SINGAPORE: Nineteen community cases were among 31 new COVID-19 infections reported in Singapore as of noon on Saturday (May 15), said the Ministry of Health (MOH). This comes after two consecutive days of 24 new community cases each on Thursday and Friday. Seventeen of Saturday's new community cases were linked to previous cases, of which 11 had already been placed on quarantine earlier. Two cases are currently unlinked. READ: Timeline: How a COVID-19 cluster emerged at Learning Point tuition centre 3 MORE CASES LINKED TO LEARNING POINT TUTOR Three more cases have been linked to a Learning Point tutor, said MOH in an update early on Sunday. The cluster now has a total of nine infections. The first case is a 41-year-old Singaporean who works in sales at Aero Light. He is a family member and household contact of an eight-year-old Kong Hwa School student who previously tested positive. The other two cases are a pair of siblings, aged eight and 12. They are students at ... » Learn More about 19 new community cases in Singapore, including 8 linked to Changi Airport cluster
SINGAPORE: Twenty-one COVID-19 community cases were reported in Singapore as of noon on Monday (May 17), the Ministry of Health (MOH) said. Ten cases were linked to previous infections, while 11 had no links to other cases. Six of the 21 cases had been placed on quarantine earlier, said the ministry. There were also seven imported cases, who had already been placed on stay-home notice upon their arrival in Singapore. Including the imported cases, Singapore reported a total of 28 infections. No new infections were reported in foreign workers' dormitories. NEW CLUSTER LINKED TO MARINA BAY SANDS CASINO DEALER A new cluster linked to Case 63317, a 36-year-old male Malaysian man who works as a dealer at Marina Bay Sands Casino, has been identified. One of the new community cases, Case 63350, is a 34-year-old Malaysian who is currently unemployed and was detected through surveillance. He is a household contact of Case 63317. He developed a fever and a cough on May 12, and ... » Learn More about 21 new community COVID-19 cases in Singapore; new cluster linked to Marina Bay Sands Casino dealer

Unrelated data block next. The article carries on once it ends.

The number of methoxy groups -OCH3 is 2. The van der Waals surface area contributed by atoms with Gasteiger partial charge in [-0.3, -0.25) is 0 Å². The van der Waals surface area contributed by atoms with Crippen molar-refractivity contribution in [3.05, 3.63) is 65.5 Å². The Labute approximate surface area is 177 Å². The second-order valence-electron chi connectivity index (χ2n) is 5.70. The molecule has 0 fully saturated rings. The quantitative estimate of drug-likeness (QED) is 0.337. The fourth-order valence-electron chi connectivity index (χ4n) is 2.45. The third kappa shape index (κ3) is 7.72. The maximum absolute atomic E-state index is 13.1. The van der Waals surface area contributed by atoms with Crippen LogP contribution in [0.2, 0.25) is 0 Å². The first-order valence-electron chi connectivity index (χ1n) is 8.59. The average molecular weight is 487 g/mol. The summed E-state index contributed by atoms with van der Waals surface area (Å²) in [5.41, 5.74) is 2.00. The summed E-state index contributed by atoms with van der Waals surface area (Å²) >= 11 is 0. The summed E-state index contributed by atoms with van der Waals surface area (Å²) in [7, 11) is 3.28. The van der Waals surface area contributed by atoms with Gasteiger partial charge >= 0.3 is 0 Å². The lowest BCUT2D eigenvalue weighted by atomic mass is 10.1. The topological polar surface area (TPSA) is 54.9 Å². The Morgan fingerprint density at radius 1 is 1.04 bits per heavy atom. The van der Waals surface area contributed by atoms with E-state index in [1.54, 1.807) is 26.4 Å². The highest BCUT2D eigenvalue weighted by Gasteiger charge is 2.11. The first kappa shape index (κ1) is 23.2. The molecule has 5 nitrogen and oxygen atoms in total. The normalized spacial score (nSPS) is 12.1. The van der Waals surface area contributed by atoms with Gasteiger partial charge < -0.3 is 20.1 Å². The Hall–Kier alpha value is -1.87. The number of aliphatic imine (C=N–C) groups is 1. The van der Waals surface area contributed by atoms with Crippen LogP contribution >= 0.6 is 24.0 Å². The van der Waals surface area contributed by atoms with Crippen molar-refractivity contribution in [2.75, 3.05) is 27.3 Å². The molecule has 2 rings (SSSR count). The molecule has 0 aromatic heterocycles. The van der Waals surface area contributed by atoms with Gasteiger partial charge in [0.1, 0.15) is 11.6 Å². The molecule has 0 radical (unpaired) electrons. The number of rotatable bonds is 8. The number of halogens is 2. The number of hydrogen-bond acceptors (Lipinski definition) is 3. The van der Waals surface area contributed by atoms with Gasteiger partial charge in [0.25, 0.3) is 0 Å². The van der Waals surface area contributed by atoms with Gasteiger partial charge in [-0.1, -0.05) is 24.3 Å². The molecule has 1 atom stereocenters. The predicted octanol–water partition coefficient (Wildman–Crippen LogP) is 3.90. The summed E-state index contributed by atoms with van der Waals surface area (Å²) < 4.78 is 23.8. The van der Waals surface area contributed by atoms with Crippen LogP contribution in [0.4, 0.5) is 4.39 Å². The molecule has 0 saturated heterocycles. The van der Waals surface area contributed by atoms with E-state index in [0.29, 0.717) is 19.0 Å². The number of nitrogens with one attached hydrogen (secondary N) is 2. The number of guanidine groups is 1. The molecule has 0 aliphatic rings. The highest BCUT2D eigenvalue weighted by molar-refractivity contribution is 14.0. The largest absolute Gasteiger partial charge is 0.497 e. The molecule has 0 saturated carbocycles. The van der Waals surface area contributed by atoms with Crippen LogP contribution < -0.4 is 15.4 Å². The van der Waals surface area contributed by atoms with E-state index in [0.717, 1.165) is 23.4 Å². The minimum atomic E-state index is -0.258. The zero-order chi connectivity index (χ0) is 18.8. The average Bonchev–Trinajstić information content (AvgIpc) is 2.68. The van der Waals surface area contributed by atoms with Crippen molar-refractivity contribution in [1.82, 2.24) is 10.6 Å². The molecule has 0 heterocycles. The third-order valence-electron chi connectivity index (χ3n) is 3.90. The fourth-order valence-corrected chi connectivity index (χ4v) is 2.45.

SINGAPORE: About 20 COVID-19 cases at Changi Airport were "quite congregated" around one zone - an area that receives travellers from higher-risk regions, including South Asia, said Transport Minister Ong Ye Kung on Friday (May 14). Speaking at a multi-ministry task force press conference, Mr Ong said the airport has plotted the first 20-odd infections, and they were mostly from one zone. “This is the zone with a finger pier that receives higher-risk country arrivals, including (from) South Asia, and then the conveyor belt and immigration. So it’s that whole zone, and infections were all around that area,” said the minister. “That zone is our equivalent of Ward 9D, like Tan Tock Seng Hospital (TTSH). “And from that zone, workers go have their lunch, go have their meals at the Terminal 3 Basement 2 commercial areas and the food court, and we suspect from there, it transmitted to members of the public that visited the place.” Many of the COVID-19 cases in the TTSH cluster are ... » Learn More about First 20 Changi Airport COVID-19 cases from zone that receives arrivals from higher-risk countries: Ong Ye Kung
There are many names for what Singapore is going through at the moment. Circuit Breaker in all but name. Phase 2: The Empire Strikes Back. Déjà vu. A lockdown with Singaporean characteristics. Take your pick, but officially, it's known as Phase 2: Heightened Alert (P2HA), which resulted in at least one glorious meme, for those of us who spent endless hours playing "Command & Conquer: Red Alert" back in the day. Here's a handy comparison chart for what you can and cannot do during P2HA: Notice something? PH2A is much more "easy-going" as compared to the Circuit Breaker. Retail shops are open, you can buy 4D and Toto, and perhaps most important of all, bubble tea shops are open for takeaway orders (although some have closed ). Back on May 4, when now-Finance Minister and Covid-19 multi-ministry task force co-chair Lawrence Wong announced the latest measures, he said that the government is not ruling out the possibility of another Circuit Breaker. More ... » Learn More about Comment: Should S’pore do another Circuit Breaker? Maybe not.